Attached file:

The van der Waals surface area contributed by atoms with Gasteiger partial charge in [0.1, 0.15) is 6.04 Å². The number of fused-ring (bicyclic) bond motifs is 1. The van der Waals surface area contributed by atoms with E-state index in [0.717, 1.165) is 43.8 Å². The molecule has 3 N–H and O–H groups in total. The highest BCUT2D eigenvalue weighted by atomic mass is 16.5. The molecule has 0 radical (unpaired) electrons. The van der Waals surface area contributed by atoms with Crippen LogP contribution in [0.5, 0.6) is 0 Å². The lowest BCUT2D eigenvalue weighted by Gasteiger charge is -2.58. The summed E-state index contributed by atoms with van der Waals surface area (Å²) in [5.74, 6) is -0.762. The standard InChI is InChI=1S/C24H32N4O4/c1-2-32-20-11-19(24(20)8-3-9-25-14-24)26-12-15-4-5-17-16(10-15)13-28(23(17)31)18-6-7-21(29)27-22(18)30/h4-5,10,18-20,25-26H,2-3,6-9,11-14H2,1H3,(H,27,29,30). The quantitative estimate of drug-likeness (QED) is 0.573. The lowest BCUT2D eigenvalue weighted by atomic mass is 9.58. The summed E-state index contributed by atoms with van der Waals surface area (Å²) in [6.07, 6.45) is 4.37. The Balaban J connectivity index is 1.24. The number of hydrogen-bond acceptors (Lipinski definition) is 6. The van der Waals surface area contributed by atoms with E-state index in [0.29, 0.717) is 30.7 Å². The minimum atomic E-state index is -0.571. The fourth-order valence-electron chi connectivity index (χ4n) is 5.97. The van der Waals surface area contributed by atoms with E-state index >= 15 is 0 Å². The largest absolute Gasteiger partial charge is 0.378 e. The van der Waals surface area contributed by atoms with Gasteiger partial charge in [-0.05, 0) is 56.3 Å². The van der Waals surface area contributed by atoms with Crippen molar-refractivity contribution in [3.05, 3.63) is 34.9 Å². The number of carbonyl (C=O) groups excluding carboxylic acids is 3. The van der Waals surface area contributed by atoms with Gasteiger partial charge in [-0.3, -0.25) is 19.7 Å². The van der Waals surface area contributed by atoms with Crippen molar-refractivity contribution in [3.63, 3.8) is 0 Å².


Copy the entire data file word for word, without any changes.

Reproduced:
The van der Waals surface area contributed by atoms with Gasteiger partial charge in [0.1, 0.15) is 6.04 Å². The number of fused-ring (bicyclic) bond motifs is 1. The van der Waals surface area contributed by atoms with E-state index in [0.717, 1.165) is 43.8 Å². The molecule has 3 N–H and O–H groups in total. The highest BCUT2D eigenvalue weighted by atomic mass is 16.5. The molecule has 0 radical (unpaired) electrons. The van der Waals surface area contributed by atoms with Crippen LogP contribution in [0.5, 0.6) is 0 Å². The lowest BCUT2D eigenvalue weighted by Gasteiger charge is -2.58. The summed E-state index contributed by atoms with van der Waals surface area (Å²) in [5.74, 6) is -0.762. The standard InChI is InChI=1S/C24H32N4O4/c1-2-32-20-11-19(24(20)8-3-9-25-14-24)26-12-15-4-5-17-16(10-15)13-28(23(17)31)18-6-7-21(29)27-22(18)30/h4-5,10,18-20,25-26H,2-3,6-9,11-14H2,1H3,(H,27,29,30). The quantitative estimate of drug-likeness (QED) is 0.573. The lowest BCUT2D eigenvalue weighted by atomic mass is 9.58. The summed E-state index contributed by atoms with van der Waals surface area (Å²) in [6.07, 6.45) is 4.37. The Balaban J connectivity index is 1.24. The number of hydrogen-bond acceptors (Lipinski definition) is 6. The van der Waals surface area contributed by atoms with E-state index in [0.29, 0.717) is 30.7 Å². The minimum atomic E-state index is -0.571. The fourth-order valence-electron chi connectivity index (χ4n) is 5.97. The van der Waals surface area contributed by atoms with E-state index >= 15 is 0 Å². The largest absolute Gasteiger partial charge is 0.378 e. The van der Waals surface area contributed by atoms with Gasteiger partial charge in [-0.05, 0) is 56.3 Å². The van der Waals surface area contributed by atoms with Crippen molar-refractivity contribution in [3.05, 3.63) is 34.9 Å². The number of carbonyl (C=O) groups excluding carboxylic acids is 3. The van der Waals surface area contributed by atoms with Gasteiger partial charge in [-0.3, -0.25) is 19.7 Å². The van der Waals surface area contributed by atoms with Crippen molar-refractivity contribution in [3.63, 3.8) is 0 Å².